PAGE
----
Parenting Thought

From Brink Lindsey: (At the link you can read the whole article).

Today’s hyperventilating “helicopter parents” are comic fish in a barrel. Playing Mozart to their babies in utero and dangling Baby Einstein gewgaws over their bassinets. Obsessing over peanut allergies, turning school science fairs into arms races of one-upmanship, and hiring batteries of private tutors to eke out another 10 points on the SAT. When we stop giggling, it’s only to cluck with disapproval….

Well-educated parents of means these days do have their own distinctive way of messing things up. And so it’s entirely appropriate for those of us in this group to mock and admonish ourselves into lightening up a bit. Yet when we extend our gaze beyond the relatively narrow confines of college-educated parents and their college-bound kids, things look very different.

Examining American society as a whole and the role of family life in shaping that society, a good case can be made that the main problem with helicopter parents is that there aren’t nearly enough of them….

The deliberate practice that is going on constantly in well-educated homes extends beyond purely intellectual pursuits. As they march their kids through the weekly gauntlet of organized activities, the practitioners of concerted cultivation are drilling their kids in a host of skills critical to academic and economic success. Skills like managing one’s time by making and keeping schedules, getting along with other people from different backgrounds on the basis of common interests, and deferring gratification in order to maximize rewards down the road. All of these, as well as fluency in the three Rs, are vital components of “human capital” – economist-speak for economically valuable skills.

So by all means, keep making fun of helicopter parents. The delusion that drives them off the deep end — that, with enough exertion and planning, the crooked timber of their little ones can be lathed to perfection – is, after all, risible. But keep in mind that the excesses of concerted cultivation are of little account when compared to the deficits that now afflict so many homes. Those deficits are a major factor behind some of the thorniest problems in American society today, from multi-generational poverty and mediocre and worse schools to stagnant wages for large segments of the workforce. Policymakers tasked with addressing these problems face the daunting challenge of designing bureaucratic substitutes for the hovering, loving harassment supplied by Mom and Dad. A tall order, indeed.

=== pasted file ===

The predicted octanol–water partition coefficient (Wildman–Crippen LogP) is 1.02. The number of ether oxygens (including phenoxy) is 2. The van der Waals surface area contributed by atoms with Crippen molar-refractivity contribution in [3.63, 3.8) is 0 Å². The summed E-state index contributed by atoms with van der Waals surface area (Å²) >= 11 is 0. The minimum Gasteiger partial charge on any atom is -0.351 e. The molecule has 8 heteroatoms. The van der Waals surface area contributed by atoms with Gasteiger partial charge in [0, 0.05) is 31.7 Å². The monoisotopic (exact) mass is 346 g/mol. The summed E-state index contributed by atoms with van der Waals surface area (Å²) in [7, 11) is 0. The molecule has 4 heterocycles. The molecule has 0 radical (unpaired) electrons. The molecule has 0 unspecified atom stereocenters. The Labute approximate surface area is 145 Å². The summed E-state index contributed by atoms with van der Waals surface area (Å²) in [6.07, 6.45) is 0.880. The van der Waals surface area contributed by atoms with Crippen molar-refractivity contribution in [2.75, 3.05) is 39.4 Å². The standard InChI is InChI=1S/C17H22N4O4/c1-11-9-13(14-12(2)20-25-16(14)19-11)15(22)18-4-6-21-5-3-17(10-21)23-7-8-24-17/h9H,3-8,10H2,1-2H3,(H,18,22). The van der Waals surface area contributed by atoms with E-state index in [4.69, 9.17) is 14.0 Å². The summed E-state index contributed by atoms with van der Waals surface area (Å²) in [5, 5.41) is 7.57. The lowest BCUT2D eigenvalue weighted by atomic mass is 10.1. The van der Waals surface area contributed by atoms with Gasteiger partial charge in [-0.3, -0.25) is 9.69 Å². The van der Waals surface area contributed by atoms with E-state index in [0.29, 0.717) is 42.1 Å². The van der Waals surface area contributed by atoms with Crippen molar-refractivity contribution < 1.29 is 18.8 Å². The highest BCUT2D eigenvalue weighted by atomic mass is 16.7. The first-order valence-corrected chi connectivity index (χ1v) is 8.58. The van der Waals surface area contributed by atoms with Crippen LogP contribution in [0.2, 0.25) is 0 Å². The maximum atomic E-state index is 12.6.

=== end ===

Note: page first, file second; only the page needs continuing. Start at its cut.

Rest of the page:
About Scot McKnight

Scot McKnight is a recognized authority on the New Testament, early Christianity, and the historical Jesus. McKnight, author of more than forty books, is the Professor of New Testament at Northern Seminary in Lombard, IL.

  • Phil Miller

    I’d like to think that there are more choices available to parents other than being totally absent and being neurotic. It’s like saying the solution to anorexia is morbid obesity.

  • Bob3

    I remember a dad throwing grounders to his 6-year old son and mine in my front yard many years ago. I believe you were preparing Lukas for his future as a ball player. My dad prepared me by making sure I practiced my trumpet everyday, with hopes of me being a symphony musician. I don’t know what they called it back then, something like “training up your child in the way he should go” perhaps. I don’t think any of us saw it as over the edge. My father and you just saw it as what we should do as parents for our children.

  • Jonathan

    Helicopter parenting is often less about training the child and more about protecting the child from any difficulties or consequences. Helicoptering is not letting the child take risks, which often prevents the development of the confidence to handle life’s challenges and disappointments.

  • Chris

    I would argue that these parents are, on some level, teaching their kids to be narcisisstic consumers; when do these parents teach their kids how to rest, to cease consuming and producing? I read once that sleep and rest are forms of worship because in the midst of them, we must acknowledge that the world CAN go on without us …